Leontia (fl. 610) was an empress of the Byzantine Empire as the wife of Phocas.

Empress of the Byzantine Empire


Maurice reigned in the Byzantine Empire from 582 to 602. He led a series of Balkan campaigns and managed to successfully re-establish the Danube as a northern border for his state (Limes Moesiae). By Winter 602, his strategic goals included securing control of Pannonia and the area which would later be known as Wallachia. When he decreed that the Byzantine army was to spend the winter of 602/603 on the northern bank of the Danube, the exhausted troops instead mutinied against their emperor.

Phocas would emerge as the leader of the mutinous army during its march to Constantinople. Maurice also faced citywide rioting within the capital due to a famine.[1] He fled the city prior to the arrival of Phocas and his troops.

The Chronicon Paschale gives the chronological account of the rise of Phocas and Leontia to the throne. On 23 November 602, Phocas was crowned emperor by his troops outside the capital. On 25 November, Phocas entered Constantinople and was accepted as emperor by the general populace. He proclaimed chariot races in honor of his elevation and had Leontia escorted to the city as his new Empress.[2] They had already been married for some time.

According to the chronicle of Theophanes the Confessor, Leontia was officially crowned an Augusta on 27 November. According to the history of Theophylact Simocatta, the new imperial couple led a procession through the city as per custom. The festive occasion was marked with renewed conflicts between the Blues and Greens, the two major chariot racing clubs. The Blues questioned the legitimacy of the new Emperor by reminding him that Maurice was still alive. Phocas reacted by ordering the execution of Maurice and his sons, which took place before the end of the day.[2]

"The tyrant (Phocas) also had a wife whose name was Leontia; he placed a royal crown on her. Since it is customary for emperors to proclaim their consorts with processions as well, the tyrant openly honoured the custom and decided to lead the queen Leontia in triumph. On this day then, there was a conflict between the factions about their station, since they contested the arrangement of places: for the Greens wanted to take up station in the Ampelion, as it is called (this is a forecourt of the emperor's dwelling), and to serenade the queen with the customary applause, but the Blue faction objected, for they regarded this as contrary to custom and alien. Accordingly, since very great commotion arose, the tyrant sent in Alexander to quell the strife of the disputants".[3]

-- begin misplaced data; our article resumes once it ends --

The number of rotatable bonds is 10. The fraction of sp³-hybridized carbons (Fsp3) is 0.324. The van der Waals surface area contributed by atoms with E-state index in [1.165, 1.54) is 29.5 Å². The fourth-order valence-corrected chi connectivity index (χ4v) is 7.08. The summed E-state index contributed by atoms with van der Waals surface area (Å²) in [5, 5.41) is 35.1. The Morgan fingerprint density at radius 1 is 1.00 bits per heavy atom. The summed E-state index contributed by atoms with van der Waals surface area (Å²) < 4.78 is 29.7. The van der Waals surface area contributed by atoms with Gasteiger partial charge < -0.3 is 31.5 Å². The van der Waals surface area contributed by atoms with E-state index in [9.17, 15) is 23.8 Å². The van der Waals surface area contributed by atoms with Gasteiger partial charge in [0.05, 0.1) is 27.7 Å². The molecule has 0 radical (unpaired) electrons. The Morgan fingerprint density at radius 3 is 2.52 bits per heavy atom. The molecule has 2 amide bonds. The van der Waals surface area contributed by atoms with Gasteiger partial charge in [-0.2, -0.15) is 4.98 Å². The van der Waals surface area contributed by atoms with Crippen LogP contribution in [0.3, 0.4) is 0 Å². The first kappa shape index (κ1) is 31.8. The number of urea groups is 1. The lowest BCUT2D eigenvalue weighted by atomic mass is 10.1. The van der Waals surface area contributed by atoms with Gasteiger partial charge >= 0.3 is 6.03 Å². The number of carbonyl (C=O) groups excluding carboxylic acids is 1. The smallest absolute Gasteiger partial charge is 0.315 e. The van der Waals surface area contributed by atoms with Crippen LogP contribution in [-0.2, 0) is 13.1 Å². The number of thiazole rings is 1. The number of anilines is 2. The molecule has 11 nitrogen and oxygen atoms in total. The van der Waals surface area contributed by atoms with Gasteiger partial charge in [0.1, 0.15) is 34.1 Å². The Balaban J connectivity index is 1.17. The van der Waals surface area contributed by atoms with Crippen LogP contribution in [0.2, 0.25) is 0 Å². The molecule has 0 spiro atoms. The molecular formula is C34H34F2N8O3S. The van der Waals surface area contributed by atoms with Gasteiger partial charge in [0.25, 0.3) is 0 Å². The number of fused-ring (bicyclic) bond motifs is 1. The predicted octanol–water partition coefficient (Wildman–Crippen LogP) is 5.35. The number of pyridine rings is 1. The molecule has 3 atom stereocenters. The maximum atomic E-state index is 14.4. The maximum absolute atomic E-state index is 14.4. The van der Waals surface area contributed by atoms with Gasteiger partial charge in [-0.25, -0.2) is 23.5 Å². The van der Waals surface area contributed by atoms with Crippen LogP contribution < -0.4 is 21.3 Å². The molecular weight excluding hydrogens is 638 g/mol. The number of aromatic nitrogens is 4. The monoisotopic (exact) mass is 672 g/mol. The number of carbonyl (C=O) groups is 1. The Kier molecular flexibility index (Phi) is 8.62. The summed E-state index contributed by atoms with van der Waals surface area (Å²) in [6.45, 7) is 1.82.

The only known child of Leontia and Phocas was their daughter Domentzia. She was reportedly named after her paternal grandmother.[4] She was married to Priscus, who served as Comes excubitorum (Commander of the Excubitors). Theophanes places the marriage in 607. The Chronicles of John of Antioch report this celebration to have initiated hostility between Phocas and his son-in-law. The chariot racing factions honored the occasion by placing images of Phocas, Leontia, Domentzia, and Priscus in the Hippodrome of Constantinople. The images of the reigning imperial couple belonged there by tradition. The latter two images implied that Priscus was the heir or co-emperor of Phocas. Phocas was enraged at the implication and ordered the depictions of his daughter and son-in-law to be destroyed.[2] The incident supposedly caused Priscus to turn against his father-in-law.[4]


Phocas was deposed and executed by Heraclius in October, 610. His brothers Domentziolus and Comentiolus were also executed.[4] Whether Leontia was also executed is unknown.[2]

Priscus had supported Heraclius and continued to serve as commander of the Excubitors to 5 December 612. He was then replaced by Nicetas, a first cousin of Heraclius, and forced to take monastic vows. According to the Chronicon Paschale, he died in the Chora monastery in 613.[4] Whether Leontia had further descendants through the marriage of her daughter to Priscus is unknown.


  1. Kevin H. Crow , "Phocas (602-610 A.D.)"
  2. Lynda Garland , "Leontia, Wife of the Emperor Phocas"
  3. Theophylact Simocatta 8.10.9-11 (tr. M. & M.Whitby, The History of Theophylact Simocatta, Oxford, 1986, 225-26
  4. Prosopography of the Later Roman Empire, vol. 3
Royal titles
Preceded by
Byzantine Empress consort
Succeeded by
This article is issued from Wikipedia. The text is licensed under Creative Commons - Attribution - Sharealike. Additional terms may apply for the media files.